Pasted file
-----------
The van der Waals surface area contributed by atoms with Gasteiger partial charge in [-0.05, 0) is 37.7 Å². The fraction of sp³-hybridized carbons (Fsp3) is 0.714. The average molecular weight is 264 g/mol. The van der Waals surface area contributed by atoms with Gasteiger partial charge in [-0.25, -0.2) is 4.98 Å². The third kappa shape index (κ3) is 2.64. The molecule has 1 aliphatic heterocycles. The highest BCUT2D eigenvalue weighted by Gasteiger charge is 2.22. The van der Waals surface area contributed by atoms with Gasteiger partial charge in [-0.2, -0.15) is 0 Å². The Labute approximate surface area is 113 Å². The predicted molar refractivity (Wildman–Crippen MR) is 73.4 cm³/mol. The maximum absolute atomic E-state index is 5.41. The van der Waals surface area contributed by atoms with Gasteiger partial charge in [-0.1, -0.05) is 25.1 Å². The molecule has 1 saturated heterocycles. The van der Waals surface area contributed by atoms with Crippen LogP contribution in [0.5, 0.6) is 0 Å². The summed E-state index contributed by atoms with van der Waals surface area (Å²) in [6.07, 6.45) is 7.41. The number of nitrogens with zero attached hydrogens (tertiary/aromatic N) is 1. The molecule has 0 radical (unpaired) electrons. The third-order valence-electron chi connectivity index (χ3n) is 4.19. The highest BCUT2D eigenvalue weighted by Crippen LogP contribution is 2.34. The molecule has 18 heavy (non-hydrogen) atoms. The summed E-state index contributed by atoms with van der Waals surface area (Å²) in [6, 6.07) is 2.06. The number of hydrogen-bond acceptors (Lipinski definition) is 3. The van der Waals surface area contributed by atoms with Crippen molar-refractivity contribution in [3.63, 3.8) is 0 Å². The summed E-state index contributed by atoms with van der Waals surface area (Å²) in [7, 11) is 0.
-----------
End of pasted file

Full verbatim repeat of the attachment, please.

The van der Waals surface area contributed by atoms with Gasteiger partial charge in [-0.05, 0) is 37.7 Å². The fraction of sp³-hybridized carbons (Fsp3) is 0.714. The average molecular weight is 264 g/mol. The van der Waals surface area contributed by atoms with Gasteiger partial charge in [-0.25, -0.2) is 4.98 Å². The third kappa shape index (κ3) is 2.64. The molecule has 1 aliphatic heterocycles. The highest BCUT2D eigenvalue weighted by Gasteiger charge is 2.22. The van der Waals surface area contributed by atoms with Gasteiger partial charge in [-0.2, -0.15) is 0 Å². The Labute approximate surface area is 113 Å². The predicted molar refractivity (Wildman–Crippen MR) is 73.4 cm³/mol. The maximum absolute atomic E-state index is 5.41. The van der Waals surface area contributed by atoms with Gasteiger partial charge in [-0.1, -0.05) is 25.1 Å². The molecule has 1 saturated heterocycles. The van der Waals surface area contributed by atoms with Crippen LogP contribution in [0.5, 0.6) is 0 Å². The summed E-state index contributed by atoms with van der Waals surface area (Å²) in [6.07, 6.45) is 7.41. The number of nitrogens with zero attached hydrogens (tertiary/aromatic N) is 1. The molecule has 0 radical (unpaired) electrons. The third-order valence-electron chi connectivity index (χ3n) is 4.19. The highest BCUT2D eigenvalue weighted by Crippen LogP contribution is 2.34. The molecule has 18 heavy (non-hydrogen) atoms. The summed E-state index contributed by atoms with van der Waals surface area (Å²) in [6, 6.07) is 2.06. The number of hydrogen-bond acceptors (Lipinski definition) is 3. The van der Waals surface area contributed by atoms with Crippen molar-refractivity contribution in [3.63, 3.8) is 0 Å². The summed E-state index contributed by atoms with van der Waals surface area (Å²) in [7, 11) is 0.